Corpus Delicti

One of the most enduring questions to linger long after the disappearance of Susan Powell was this: why had prosecutors not charged Susan’s husband Josh Powell with her murder?

Introducing the second season of the Cold podcast: Justice for Joyce. Hear it for free on Amazon Music starting April 7.

The filing of formal charges against Josh would have allowed West Valley City, Utah police to arrest and detain him, potentially preventing the subsequent events that culminated with the Feb. 5, 2012 murder-suicide in which Josh killed his sons, Charlie and Braden Powell, while also ending his own life.

I heard this question often in the months following the conclusion of Cold’s first season. It came from listeners on social media, from people attending conferences where I was speaking about domestic abuse and even from members of law enforcement unaffiliated with the Powell case.

Former West Valley City, Utah police detective Ellis Maxwell, the lead investigator on the Susan Powell case, told me during our interviews for Cold’s first season that he understood why people still raise questions like this.

“There’s a lot of people in the country, in the world that wanted answers,” Ellis said, “from the media all the way down to the Cox family because believe it or not, they didn’t know a whole lot more than anybody else.”


A circumstantial case

The problem that police faced in the Powell investigation was a lack of definitive evidence.

Josh Powell’s actions in the hours and days following the discovery of his wife’s unexplained absence on Dec. 7, 2009 — including his evasive statements in interviews, his possession of Susan’s cell phone, his destruction of probable evidence and his still-unexplained 18-hour vanishing act in a rental car — made him the prime suspect in her presumed murder.

“You can’t say that Josh is responsible for her disappearance based off of any of that because we don’t have any witnesses, we have no confession and we have no body.”

Ellis Maxwell

Without the recovery of Susan Powell’s body, however, and the facts it might reveal about when, where and how she died, detectives were unable to present prosecutors at the Salt Lake County District Attorney’s Office with a conclusive story about how Josh might have carried out the crime.


Body of evidence

“When you have a physical body that is the subject of a homicide, it’s placed in time and space,” District Attorney Sim Gill told me. “That body creates a narrative tale of logical possibilities.”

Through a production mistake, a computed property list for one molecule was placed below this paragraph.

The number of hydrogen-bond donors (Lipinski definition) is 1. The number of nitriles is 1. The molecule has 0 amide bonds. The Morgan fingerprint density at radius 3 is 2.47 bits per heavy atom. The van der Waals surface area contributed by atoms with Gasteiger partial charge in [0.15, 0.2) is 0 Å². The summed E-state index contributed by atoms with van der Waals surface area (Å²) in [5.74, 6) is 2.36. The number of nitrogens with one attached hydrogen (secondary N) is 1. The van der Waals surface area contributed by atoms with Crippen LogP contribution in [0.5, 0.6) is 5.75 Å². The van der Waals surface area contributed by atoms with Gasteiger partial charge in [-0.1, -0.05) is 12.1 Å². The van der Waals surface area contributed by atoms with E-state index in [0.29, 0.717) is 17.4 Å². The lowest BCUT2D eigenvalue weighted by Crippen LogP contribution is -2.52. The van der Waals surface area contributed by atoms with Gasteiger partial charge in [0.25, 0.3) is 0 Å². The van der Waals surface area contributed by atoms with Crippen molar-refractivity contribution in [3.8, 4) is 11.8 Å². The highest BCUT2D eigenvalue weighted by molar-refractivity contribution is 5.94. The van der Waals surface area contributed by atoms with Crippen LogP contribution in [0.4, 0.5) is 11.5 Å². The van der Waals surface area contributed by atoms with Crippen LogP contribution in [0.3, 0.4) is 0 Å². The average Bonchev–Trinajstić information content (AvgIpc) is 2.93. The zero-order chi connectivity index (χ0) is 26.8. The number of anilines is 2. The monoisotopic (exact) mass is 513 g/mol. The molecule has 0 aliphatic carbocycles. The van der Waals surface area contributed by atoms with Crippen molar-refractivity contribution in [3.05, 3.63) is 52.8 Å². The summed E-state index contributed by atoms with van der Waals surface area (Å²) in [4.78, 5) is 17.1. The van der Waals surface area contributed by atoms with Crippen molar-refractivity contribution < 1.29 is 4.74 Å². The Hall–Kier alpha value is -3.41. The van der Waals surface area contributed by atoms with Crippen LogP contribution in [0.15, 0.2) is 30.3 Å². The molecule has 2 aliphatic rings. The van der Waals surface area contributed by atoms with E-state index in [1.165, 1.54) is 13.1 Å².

If there are too many logical possibilities, it becomes unlikely that a prosecutor will be able to secure unanimous agreement among a jury that any one person is guilty of a murder.

Susan Powell, her sons Charlie and Braden, and her husband Josh Powell pose in this July 24, 2008 photo at the International Peace Gardens in Salt Lake City, Utah. Photo: Josh Powell personal files

“When you don’t have that physical body, when that forensic piece is missing, there is a whole host of logical possibilities and if I have more than one logical possibility in any realistic sense, I have reasonable doubt,” Gill said.

That’s not to say a body is an absolute necessity in every single homicide prosecution.

Had prosecutors charged Josh Powell with the murder of his wife, they would have likely done so in Utah’s Third District Court.  It’s useful then to look at the existing body of case law in Utah’s state court system involving no-body homicides.


The case of Rudy Rebeterano

There is no definitive list of no-body murder prosecutions in the state of Utah but a review of archived news reports and court decisions has revealed at least three such cases which resulted in convictions prior to Susan Powell’s disappearance in 2009. The earliest of those was State v. Rebeterano.

The Rebeterano case involved the disappearance of a man named Mike Johnston. He had been at a bar in the city of Brigham City on the night of July 21, 1981 when he met a woman named Debbie Griffiths. They’d spent time socializing together, both at the bar and at another person’s home.

Johnston escorted Griffiths back to the motel where she was staying with her ex-husband, Rudy Rebeterano, at about 5:30 a.m. on the morning of July 22. Rebeterano was waiting for them there.

A fight erupted between Johnston and Rebeterano, during which Griffiths fled and contacted police. Griffiths would later say she saw Rebeterano carrying a large bundle out of the apartment, which he placed into the trunk of Johnston’s car before driving away in that vehicle.